VPN: The Master of Unblocking

One way a company, website, or service can determine whether or not you should view content available only in certain markets is by looking at your IP address. IP addresses are assigned geographically, and sometimes with alarming precision. If you’re connecting to the internet from the US, the UK, or the Vatican, you’ll have pretty different IP addresses at each location.

Other pieces of information, such as your MAC address, cookie data, or specific browser settings may also communicate something about your location. On a mobile device, an app might simply request access to your GPS data. But IP addresses are readily available for inspection, and generally don’t require special permissions or tricks to get ahold of.

This is where VPNs come in. A VPN, or virtual private network, does two things: first, it enshrouds your network traffic with encryption that prevents any observers from being able to see what you’re up to. Second, it tunnels your information to a remote server operated by the VPN company, effectively hiding your true IP address and making it much harder to correlate online activities directly to you.

There are lots of reasons why you need a VPN, but if you need to appear as if you are in a wildly different location from that of your home country, it’s indispensable. For one thing, you don’t have to worry about acquiring or reconfiguring your computer or mobile device to use a foreign IP address—the VPN company manages a fleet of servers with numerous IP addresses available. For another, VPN apps make it extremely easy to switch from one location to another. Just click, and your traffic is rerouted.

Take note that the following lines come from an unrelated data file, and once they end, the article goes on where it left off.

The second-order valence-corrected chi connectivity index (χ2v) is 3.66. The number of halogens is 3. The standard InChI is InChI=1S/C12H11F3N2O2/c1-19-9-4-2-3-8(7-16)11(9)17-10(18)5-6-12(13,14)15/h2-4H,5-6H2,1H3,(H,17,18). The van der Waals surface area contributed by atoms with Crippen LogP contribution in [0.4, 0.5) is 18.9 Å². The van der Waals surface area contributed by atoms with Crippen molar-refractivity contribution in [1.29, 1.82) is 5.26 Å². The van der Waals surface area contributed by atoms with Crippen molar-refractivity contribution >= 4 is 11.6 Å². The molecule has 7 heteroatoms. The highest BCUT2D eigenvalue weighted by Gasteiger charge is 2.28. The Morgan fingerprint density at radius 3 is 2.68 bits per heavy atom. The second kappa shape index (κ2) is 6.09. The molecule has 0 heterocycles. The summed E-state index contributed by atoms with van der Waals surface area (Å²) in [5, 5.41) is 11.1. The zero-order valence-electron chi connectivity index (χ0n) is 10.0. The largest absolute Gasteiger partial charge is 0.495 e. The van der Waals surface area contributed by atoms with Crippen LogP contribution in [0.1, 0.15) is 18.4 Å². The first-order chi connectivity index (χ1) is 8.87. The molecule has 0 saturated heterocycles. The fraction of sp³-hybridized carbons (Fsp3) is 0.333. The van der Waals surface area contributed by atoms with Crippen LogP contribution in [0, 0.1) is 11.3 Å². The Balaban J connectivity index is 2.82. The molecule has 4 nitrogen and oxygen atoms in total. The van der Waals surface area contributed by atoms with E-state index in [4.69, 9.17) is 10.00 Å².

Here’s how it works: if you’re from the UK and have been watching a Netflix show at home, when you arrive in the US, you may not be able to continue watching your show. Just set up a VPN, connect to a server near to your home, and you should be able to pick up viewing where you left off.

Of course, you might want to sample the forbidden fruit of foreign Netflix without the above pretense. If you’re in the US and want to watch something that’s only available on Netflix in another country, just connect to a VPN server in the appropriate country.

It sounds so simple in theory, but in practice, it’s a bit more complicated.

Netflix Loves to Block VPNs

In order to enforce its regional requirements for some Netflix content, the company makes an effort to block VPN use. That’s a bit unfair for folks who aren’t trying to sneak around digital borders. In fact, I’ve found that Netflix will block me even when I’m connected to a VPN server within my country of origin. If, say, I’m watching Netflix in a coffee shop over Wi-Fi, using a VPN is just good sense.

VPN companies, on the other hand, work hard to keep their customers connected to Netflix, partly out of convenience but no doubt because they understand that unblocking content is a major draw for VPN customers. Likewise, Netflix and other streaming services work hard to block VPNs. It’s like a Cold War-era submarine movie, with adversaries slowly circling each other with deadly intent.

Travel the World by VPN